A year in the life of President Obrador – who has been compared with Jeremy Corbyn
Ellen Brown reports that Andrés Manuel López Obrador (known as AMLO) has been compared with the United Kingdom’s left-wing opposition leader Jeremy Corbyn. He and his left-wing coalition won by a landslide in Mexico’s 2018 general election, overturning the Institutional Revolutionary Party (PRI) that had ruled the country for much of the past century. Some points made in her article are recorded below.
Called Mexico’s “first full-fledged left-wing experiment,” AMLO’s election marks a dramatic change in the political direction of the country. AMLO wrote in his 2018 book “A New Hope for Mexico,” “In Mexico the governing class constitutes a gang of plunderers…. Mexico will not grow strong if our public institutions remain at the service of the wealthy elites.”
The new president has held to his campaign promises. In 2019, his first year in office, he purged the government of technocrats and institutions he considered corrupt, profligate or impeding the transformation of Mexico after 36 years of failed market-focused neoliberal policies. Other accomplishments (recorded here) have included
- substantially increasing the minimum wage
- while cutting top government salaries and oversize pensions;
- making small loans and grants directly to farmers;
- guaranteeing crop prices for key agricultural crops;
- launching programs to benefit youth, the disabled and the elderly;
- initiating a $44 billion infrastructure plan and building 2,700 branches of a government-owned Bank of the Poor.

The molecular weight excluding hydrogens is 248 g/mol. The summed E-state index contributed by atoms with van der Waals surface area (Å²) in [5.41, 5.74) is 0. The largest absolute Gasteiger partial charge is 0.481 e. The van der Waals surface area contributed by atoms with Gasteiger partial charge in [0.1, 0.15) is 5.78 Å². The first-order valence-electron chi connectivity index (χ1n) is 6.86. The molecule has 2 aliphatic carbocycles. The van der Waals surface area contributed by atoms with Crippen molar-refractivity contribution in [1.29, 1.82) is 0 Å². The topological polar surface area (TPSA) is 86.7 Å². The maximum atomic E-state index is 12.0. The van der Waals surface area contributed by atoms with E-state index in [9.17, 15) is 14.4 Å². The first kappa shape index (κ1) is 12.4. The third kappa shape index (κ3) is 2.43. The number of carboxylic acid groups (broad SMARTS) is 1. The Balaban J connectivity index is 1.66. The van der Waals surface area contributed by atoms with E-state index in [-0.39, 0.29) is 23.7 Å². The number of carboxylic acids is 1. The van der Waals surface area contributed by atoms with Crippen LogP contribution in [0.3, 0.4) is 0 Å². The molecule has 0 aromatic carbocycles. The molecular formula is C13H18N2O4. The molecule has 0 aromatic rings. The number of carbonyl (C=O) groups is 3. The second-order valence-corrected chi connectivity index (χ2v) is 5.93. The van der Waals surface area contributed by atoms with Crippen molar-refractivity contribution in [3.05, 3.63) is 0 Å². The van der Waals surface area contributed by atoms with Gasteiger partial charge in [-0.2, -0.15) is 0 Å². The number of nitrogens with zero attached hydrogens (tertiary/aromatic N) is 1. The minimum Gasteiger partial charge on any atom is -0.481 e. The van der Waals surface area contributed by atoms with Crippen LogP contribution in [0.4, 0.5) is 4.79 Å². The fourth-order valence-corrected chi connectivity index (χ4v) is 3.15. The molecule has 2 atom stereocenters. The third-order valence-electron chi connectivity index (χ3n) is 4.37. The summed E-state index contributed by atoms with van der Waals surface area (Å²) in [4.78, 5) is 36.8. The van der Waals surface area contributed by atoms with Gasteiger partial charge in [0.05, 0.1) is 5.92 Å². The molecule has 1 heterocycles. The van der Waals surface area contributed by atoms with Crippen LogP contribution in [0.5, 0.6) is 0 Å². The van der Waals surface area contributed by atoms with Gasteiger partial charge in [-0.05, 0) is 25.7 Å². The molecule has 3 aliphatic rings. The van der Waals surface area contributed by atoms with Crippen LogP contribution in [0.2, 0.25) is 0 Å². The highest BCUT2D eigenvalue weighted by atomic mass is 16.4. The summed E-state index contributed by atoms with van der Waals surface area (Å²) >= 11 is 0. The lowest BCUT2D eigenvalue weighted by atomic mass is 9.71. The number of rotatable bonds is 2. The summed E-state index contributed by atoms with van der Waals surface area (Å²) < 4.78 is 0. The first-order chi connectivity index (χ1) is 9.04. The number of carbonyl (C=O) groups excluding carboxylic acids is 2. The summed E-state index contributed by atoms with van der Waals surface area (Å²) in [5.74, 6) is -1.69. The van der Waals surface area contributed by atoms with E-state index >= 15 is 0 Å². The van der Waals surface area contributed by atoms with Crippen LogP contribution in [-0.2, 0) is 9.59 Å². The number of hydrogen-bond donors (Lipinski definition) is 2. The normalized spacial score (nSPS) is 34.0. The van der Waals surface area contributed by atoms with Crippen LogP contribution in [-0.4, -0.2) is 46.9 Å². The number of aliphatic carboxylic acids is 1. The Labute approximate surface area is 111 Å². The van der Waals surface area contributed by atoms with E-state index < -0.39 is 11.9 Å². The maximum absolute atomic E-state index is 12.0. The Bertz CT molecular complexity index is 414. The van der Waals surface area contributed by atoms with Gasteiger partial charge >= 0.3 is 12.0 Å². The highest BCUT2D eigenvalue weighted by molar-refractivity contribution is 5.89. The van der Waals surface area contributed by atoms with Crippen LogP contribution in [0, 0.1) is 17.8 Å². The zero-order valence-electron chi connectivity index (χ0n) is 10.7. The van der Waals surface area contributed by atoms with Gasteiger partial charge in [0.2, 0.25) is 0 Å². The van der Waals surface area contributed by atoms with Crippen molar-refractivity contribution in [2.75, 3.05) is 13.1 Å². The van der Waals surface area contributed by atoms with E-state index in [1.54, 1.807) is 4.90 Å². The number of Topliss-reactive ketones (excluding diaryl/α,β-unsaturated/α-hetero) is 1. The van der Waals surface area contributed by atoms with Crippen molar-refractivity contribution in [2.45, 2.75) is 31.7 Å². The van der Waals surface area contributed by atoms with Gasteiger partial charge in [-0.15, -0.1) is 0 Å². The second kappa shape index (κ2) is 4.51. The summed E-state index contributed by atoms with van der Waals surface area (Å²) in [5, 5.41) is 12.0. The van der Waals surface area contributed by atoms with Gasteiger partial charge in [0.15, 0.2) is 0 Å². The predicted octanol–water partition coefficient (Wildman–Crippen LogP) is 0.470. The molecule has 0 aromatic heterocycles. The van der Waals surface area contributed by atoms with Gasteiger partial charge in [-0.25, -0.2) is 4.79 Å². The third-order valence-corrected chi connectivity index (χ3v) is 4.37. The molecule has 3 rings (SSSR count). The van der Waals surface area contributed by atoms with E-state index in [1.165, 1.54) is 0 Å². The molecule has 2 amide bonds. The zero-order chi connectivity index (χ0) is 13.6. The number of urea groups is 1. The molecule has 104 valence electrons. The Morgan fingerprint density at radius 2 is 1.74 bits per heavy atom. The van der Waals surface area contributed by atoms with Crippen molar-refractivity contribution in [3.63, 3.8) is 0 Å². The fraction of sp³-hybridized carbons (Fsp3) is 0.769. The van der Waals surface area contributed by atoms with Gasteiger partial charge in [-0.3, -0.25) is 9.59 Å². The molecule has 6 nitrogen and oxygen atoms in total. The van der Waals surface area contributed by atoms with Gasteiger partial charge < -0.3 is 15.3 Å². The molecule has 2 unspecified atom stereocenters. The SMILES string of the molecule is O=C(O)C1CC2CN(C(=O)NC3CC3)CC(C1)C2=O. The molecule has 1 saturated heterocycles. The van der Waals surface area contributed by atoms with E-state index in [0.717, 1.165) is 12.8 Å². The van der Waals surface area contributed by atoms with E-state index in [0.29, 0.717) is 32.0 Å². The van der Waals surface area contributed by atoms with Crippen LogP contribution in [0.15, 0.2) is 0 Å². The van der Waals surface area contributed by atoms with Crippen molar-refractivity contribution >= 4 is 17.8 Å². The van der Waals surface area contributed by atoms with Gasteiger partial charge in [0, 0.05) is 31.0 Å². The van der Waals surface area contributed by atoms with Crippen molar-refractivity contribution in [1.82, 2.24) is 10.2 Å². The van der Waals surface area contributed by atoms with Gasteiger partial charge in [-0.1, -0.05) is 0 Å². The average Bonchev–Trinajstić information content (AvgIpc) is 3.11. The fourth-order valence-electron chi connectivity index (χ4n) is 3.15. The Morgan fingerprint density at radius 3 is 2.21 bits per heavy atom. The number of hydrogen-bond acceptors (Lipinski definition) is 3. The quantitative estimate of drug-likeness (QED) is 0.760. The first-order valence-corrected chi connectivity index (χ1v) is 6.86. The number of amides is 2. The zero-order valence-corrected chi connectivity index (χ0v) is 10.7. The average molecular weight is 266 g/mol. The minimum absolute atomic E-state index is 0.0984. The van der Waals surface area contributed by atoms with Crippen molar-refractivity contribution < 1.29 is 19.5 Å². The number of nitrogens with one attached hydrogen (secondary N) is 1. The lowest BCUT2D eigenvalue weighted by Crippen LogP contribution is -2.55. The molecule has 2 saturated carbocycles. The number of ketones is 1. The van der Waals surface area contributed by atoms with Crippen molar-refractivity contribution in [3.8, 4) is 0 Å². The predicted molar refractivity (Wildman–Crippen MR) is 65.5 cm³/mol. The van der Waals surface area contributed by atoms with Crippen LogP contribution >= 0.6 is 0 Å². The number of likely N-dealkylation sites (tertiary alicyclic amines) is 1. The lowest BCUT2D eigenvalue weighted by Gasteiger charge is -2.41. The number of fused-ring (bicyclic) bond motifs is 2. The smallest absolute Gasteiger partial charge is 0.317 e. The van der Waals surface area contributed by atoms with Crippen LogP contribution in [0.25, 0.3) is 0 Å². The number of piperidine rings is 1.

At a press conference on Jan. 6, he explained that the neoliberal model had failed; private banks were not serving the poor and people outside the cities, so the government had to step in
Ellen Brown reports that when speaking to a local group in December, President Obrador said his goal was to set up a Bank of the Poor with 13,000 branches, more than all the private banks in the country combined. Two days later he explained, at a news conference on Jan. 8: “There are more than 1,000 municipalities that don’t have a bank branch. We’re dispersing [welfare] resources but we don’t have a way to do it. . . . People have to go to branches that are two, three hours away. If we don’t bring these services close to the people, we’re not going to bring development to the people. … I’ll invite you within two months, three at the most, to the inauguration of the first branches because they’re already working, they’re getting the land … because we have to do it quickly”. Digital banking will also be developed.
Branches will be built on land owned by the government or donated, and software companies have offered to advise for free. The 10 billion pesos ($530.4 million) needed to build the new branches would come from federal savings from other programs and the bank’s operating expenses will be covered by small commissions paid on each transaction by customers, most of whom will be welfare recipients.
López Obrador’s goal is to construct a “new paradigm” in economic policy aiming not only to increase gross domestic product but also to improve human welfare.
Posted on February 8, 2020, in Economy, Government, Jeremy Corbyn, Poverty and tagged Andrés Manuel López Obrador Ellen Brown, Mexico, neoliberal policies, wealthy elites. Bookmark the permalink. 2 Comments.